Under the Forest Service's new rules for the San Juan, some 155 miles of roads are tagged for permanent closure. The agency also is erecting earthen berms and moving large boulders into place to block unauthorized trails, cutting off access to large swaths of backcountry used by hunters on all-terrain vehicles. The actions are intended to encourage the revegetation of damaged forestland and to protect wildlife habitat and the forest's streams. But residents of communities that have relied on the forest say they are being denied the resources, including food from game, that have long helped sustain them.
In the wake of those changes, a growing number of radical thinkers have emerged with claims that the federal government authority is limited by legal precedents related to an obscure, 145-year-old federal law called Revised Statute 2477. (The law was intended to promote the development of public lands in the West by granting, without federal review, rights-of-way across federal lands for road construction.) They come armed with binders of news clippings, government filings and antiquated interpretations of historical documents like the Magna Carta and the Constitution.
Ron Heaton in Dove Creek, Colo., and Dennis Atwater in Cortez, both retired, have done the lion's share of spreading the idea the federal government has insidious reasons for the land-use changes.
"We view our public lands differently than the rest of the nation," Atwater explained. "The lands are a way of life, and we depend on this land not only for our livelihood but also our happiness." (Atwater also told the Intelligence Report that he suspects a building in Durango is an outpost for a nascent one-world government led by the United Nations.)
These pseudo-intellectuals have looked to an increasingly broad body of modern polemics, including Statehood: The Territorial Imperative by William Redd and William Howell, published in 2005, and War on Rural America by Fred Kelly Grant. The books promote an idea that the federal government has vastly overreached by imposing its will on local governments.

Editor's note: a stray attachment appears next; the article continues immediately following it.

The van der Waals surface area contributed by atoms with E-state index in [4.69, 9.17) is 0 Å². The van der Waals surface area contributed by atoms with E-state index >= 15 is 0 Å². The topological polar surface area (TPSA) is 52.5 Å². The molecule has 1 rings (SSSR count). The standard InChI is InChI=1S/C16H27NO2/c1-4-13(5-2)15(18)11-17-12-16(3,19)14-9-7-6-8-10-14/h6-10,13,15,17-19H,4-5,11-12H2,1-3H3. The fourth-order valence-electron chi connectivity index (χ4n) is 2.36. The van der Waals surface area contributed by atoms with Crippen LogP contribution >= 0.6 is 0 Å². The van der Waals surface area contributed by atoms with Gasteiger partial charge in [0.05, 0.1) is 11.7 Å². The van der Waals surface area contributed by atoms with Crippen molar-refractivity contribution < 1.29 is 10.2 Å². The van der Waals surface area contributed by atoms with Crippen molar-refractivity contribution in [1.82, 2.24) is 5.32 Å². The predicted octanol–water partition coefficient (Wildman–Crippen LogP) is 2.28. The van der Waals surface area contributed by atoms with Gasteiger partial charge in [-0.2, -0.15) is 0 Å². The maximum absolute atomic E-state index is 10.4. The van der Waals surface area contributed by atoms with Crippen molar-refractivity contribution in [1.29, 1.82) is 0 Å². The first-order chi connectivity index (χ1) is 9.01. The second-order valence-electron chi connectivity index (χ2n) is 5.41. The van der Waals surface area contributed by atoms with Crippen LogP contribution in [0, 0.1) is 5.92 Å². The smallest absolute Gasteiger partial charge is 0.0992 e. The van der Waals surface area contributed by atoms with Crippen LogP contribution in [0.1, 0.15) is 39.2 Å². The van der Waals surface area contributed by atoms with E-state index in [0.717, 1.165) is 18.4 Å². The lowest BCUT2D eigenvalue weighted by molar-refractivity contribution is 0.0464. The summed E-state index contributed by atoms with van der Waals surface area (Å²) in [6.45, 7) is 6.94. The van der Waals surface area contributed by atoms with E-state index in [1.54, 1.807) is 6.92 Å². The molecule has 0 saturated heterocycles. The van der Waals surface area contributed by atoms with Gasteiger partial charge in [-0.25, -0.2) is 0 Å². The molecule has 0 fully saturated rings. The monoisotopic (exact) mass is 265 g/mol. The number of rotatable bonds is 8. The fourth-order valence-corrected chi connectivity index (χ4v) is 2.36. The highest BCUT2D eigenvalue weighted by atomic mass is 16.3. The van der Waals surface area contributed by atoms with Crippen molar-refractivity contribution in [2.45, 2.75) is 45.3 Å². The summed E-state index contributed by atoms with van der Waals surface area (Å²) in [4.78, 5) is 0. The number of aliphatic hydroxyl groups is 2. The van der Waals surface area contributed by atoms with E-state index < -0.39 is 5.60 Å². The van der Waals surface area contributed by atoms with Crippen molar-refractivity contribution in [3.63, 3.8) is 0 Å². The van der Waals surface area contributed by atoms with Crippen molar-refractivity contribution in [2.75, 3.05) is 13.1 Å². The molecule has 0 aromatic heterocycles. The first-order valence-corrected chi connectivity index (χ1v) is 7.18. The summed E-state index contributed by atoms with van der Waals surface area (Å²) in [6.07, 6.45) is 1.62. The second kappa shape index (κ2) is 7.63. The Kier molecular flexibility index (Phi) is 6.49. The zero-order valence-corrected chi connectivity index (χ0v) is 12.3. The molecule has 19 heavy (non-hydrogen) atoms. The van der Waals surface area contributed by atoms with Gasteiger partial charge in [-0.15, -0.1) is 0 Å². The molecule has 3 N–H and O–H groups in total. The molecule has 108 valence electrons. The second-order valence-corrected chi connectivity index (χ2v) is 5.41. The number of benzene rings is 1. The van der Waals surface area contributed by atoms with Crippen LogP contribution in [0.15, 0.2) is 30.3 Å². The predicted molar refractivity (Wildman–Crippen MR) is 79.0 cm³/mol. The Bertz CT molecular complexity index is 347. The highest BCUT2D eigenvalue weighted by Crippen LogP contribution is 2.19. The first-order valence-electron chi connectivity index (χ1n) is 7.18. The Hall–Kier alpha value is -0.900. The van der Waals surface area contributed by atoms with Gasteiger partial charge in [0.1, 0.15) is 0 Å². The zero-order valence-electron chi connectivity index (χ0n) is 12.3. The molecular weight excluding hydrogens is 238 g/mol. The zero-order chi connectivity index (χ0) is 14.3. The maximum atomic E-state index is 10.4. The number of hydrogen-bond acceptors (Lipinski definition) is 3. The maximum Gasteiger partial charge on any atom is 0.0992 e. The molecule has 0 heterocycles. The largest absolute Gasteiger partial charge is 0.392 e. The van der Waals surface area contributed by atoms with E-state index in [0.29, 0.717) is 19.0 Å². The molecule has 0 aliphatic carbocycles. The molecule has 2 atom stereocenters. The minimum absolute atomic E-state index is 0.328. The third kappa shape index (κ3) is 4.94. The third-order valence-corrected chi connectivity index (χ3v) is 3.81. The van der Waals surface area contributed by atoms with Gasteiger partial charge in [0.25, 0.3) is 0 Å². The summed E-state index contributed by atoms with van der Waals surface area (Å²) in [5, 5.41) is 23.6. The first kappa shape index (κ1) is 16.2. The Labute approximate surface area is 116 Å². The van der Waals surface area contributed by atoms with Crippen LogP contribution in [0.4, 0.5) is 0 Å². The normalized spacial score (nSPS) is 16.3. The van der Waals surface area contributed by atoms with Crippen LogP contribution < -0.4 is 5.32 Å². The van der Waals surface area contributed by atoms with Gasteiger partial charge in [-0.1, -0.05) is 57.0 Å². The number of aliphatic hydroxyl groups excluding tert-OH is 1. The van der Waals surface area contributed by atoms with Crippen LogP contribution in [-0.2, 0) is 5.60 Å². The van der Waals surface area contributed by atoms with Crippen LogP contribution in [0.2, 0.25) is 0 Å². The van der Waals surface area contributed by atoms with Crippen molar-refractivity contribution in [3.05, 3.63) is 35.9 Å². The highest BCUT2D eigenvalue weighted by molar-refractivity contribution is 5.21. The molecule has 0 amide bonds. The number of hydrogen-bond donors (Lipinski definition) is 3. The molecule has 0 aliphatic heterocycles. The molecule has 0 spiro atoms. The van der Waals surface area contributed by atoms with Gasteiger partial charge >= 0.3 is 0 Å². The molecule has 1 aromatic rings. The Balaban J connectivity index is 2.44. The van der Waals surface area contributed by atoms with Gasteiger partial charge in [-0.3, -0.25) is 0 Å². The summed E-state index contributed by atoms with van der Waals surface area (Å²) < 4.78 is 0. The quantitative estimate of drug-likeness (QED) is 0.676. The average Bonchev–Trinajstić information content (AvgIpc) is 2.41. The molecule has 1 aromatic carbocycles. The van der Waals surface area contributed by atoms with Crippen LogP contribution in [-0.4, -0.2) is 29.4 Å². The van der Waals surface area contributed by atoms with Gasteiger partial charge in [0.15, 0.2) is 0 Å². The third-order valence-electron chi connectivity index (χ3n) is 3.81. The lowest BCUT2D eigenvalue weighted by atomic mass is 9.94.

During a town hall meeting earlier this year, about 200 concerned citizens filled the Dolores Community Center to listen to Howell and Redd, a former San Juan County, Utah, commissioner, give a four-hour lecture on the "first principles" of the Constitution and the "entitled sovereignty" of American citizens. They heard a rant about a loss of freedom and an evil government in their back yards.
"They want the West to be cleared of population," Redd yelled into a microphone, adding that the government has "some international treaties in place that will do it."
Dolores County Commission Chairwoman Julie Kibel, who has distributed Kelly's book and similar literature, said the public has a right to be informed. "We're not trying to incite a revolt; we're trying to prevent one. Our hope is that as we work through the issues, we're not giving the OK to take up arms."
The Rhetoric of Resistance
With all its bravado, the current resurgent movement in the West, at times, calls up memories of its own violent history. In 1994, a county commissioner in Nevada who likened the struggle over public lands to "a second Civil War" took a bulldozer to a forest road and refused to stop for two rangers who fled his approach. In the next two years, some extremists took a guerrilla-style approach in Nevada, bombing the Forest Service office in Carson City and the Bureau of Land Management office in Reno.
These acts of violence stand as testament to the threat posed when the rhetoric of war and resistance to federal authority reaches a crescendo and either a lone Patriot or a group takes the message to heart. While no violence has yet occurred in Colorado, with armed citizens sitting on a street corner threatening forest rangers by name, it's easy to imagine what could come.
The Forest Service and others in the community are increasingly aware that the current struggle in Colorado continues to heat up dangerously. "The difficult thing is to get by the heated rhetoric and feelings right now," said Mark Stiles, director of the San Juan National Forest. "There is definitely a segment of the community that is concerned about a loss of liberty."
Temperatures are rising over this specific grievance just as some of the most outspoken and prominent leaders of the nationwide Patriot movement are calling outright for violence and insurrection.
Sonny Frazier, the town manager in Dolores County's Dove Creek, said the "arrogance" of forest rangers working as law enforcement officers, dressed in flak vests and carrying tactical weapons, has left many feeling as if they already live in a police state where communities are slowly being robbed of their liberties.
The endgame is simple, Frazier said, before offering an ominous warning. "If you dress up like you're wanting a war, you're gonna get a war."